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Howard University v. Green

December 22, 1994


Appeal from the Superior Court of the District of Columbia. Civil Division. (Hon. Arthur L. Burnett, Sr., Trial Judge).

Before Schwelb, King, and Kennedy, *fn1 Associate Judges.

The opinion of the court was delivered by: King

KING, Associate Judge: In this civil action for retaliatory termination of employment, appellant Howard University Hospital ("Howard University" or "Hospital"), the former employer of appellee LuEthel Tate Green ("Green"), seeks reversal of a judgment in favor of Green, or in the alternative, a new trial. Howard University contends the trial Judge erred in denying its post trial motion for judgment notwithstanding the verdict ("JNOV") because Green failed to make out a prima facie case for retaliation under the District of Columbia Human Rights Act ("DCHRA"). Alternatively, Howard University claims the trial court's erroneous admission of rumors concerning the homosexuality of certain Hospital employees, including Green's supervisor, so prejudiced the jury that it was unable to fairly decide the case on the merits, thus entitling it to a new trial.

For the reasons set forth below, we hold that Green did not establish her prima facie case for retaliation; accordingly, we reverse the trial court's denial of Howard University's motion for JNOV.


Green, a former Associate Director of Nursing at Howard University Hospital, brought this action under the DCHRA, claiming she had been included in a reduction-in-force ("RIF") in retaliation for complaining of alleged sexual orientation discrimination in the Division of Nursing. *fn2 Specifically, Green alleged her immediate supervisor, who was the Director of Nursing ("Director") and the organizer of the RIF, maintained homosexual relationships with another Associate Director of Nursing ("Associate Director"), and a Patient Care Coordinator ("Coordinator"), a subordinate of Green's, neither of whom were included in the RIF, and that Green was included in the RIF because she complained of these relationships.

Green alleged that throughout her twenty years of employment with the Hospital, the Director frequently showed partiality to both the Associate Director and the Coordinator by granting them extensive overtime pay, liberal sick leave, choice working assignments, and lenient disciplinary action. Green frequently complained of this favoritism, verbally and in writing, to the Director, and on a few occasions, to other Hospital managers, suggesting it undermined her authority, contradicted Hospital policy, and adversely affected department morale. Green conceded at trial that she never explicitly linked these complaints to the alleged homosexual activity or directly complained of sexual orientation discrimination. Nonetheless, she maintains that because of so-called "rampant rumors" of homosexual activity among the three women, the Director knew that Green's otherwise work-related complaints were actually complaints of sexual orientation discrimination.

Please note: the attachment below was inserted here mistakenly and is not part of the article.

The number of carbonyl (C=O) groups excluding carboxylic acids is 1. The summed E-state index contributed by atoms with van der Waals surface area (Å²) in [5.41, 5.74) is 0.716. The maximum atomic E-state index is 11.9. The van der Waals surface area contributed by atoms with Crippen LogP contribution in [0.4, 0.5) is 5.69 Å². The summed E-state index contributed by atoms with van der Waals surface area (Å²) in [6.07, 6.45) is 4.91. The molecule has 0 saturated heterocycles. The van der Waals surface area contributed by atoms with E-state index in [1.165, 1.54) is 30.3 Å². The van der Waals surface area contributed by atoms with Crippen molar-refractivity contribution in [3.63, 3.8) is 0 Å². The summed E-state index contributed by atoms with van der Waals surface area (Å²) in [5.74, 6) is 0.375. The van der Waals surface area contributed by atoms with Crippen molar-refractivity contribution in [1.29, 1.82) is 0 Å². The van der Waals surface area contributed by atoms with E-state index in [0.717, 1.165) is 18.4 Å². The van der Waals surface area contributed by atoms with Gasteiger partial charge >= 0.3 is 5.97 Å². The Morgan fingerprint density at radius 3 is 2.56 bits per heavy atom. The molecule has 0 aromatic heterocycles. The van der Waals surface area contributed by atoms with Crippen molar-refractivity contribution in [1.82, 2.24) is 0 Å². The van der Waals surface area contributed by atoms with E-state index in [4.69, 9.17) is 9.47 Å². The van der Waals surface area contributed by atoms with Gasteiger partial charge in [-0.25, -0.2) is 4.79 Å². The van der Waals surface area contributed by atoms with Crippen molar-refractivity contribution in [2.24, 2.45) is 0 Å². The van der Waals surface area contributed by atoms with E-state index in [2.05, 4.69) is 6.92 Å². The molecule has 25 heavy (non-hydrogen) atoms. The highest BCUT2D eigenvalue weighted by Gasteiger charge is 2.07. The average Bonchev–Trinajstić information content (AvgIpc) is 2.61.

Over Howard University's objections, the trial court permitted Green to present testimony concerning the rumors of homosexuality among the women to establish that Green was actually protesting preferential treatment of homosexuals.

Specifically, the trial court found that a taped conversation between the Director and Green, in which Green remarked "that the grapevine rumor mill had not been kind to [the Director] . . . and that she was sick of rumors of 'Ms. this, Ms. that,'" was sufficiently clear to place the Director, and thus, the Hospital, on notice that: (1) Green was referring to rumors of alleged homosexuality and, therefore, (2) Green was actually complaining of sexual orientation discrimination.

Also over appellant's objection, the trial court permitted Green to establish that she reasonably believed the favoritism exhibited by the Director was based on homosexual preferences by admitting evidence of: (1) sexual orientation-neutral facts about the women's social activities, such as their taking shopping trips together, their practice of occasionally spending nights in each others' homes, and their dining together; (2) personal facts about the women, such as their marital status, mode of dress, and the length of the friendship among them; and (3) homosexual stereotypes such as the belief that homosexuals can be identified by their appearance, and the view that the provision of financial assistance equates to playing the "male role." At trial, however, the Director unequivocally testified she was not homosexual and had never engaged in homosexual relations with any woman. *fn3

After the nearly four-week trial the jury returned a verdict in favor of Green, awarding her $140,000. In a lengthy Memorandum Opinion, the trial court denied Howard's motions for JNOV and a new trial, holding that Green made out a prima facie case of retaliation and the admission of rumors of homosexuality was not overly prejudicial. This appeal followed.


The dispositive issue in this appeal is whether evidence of mere rumors, regardless of how pervasive and long-established, and a taped conversation vaguely referencing such rumors, provides a sufficient basis on which a jury can reasonably conclude that otherwise work-related complaints rise to the level of activity protected by the DCHRA. In resolving this question we look for guidance to our cases addressing retaliation under the DCHRA and to ...

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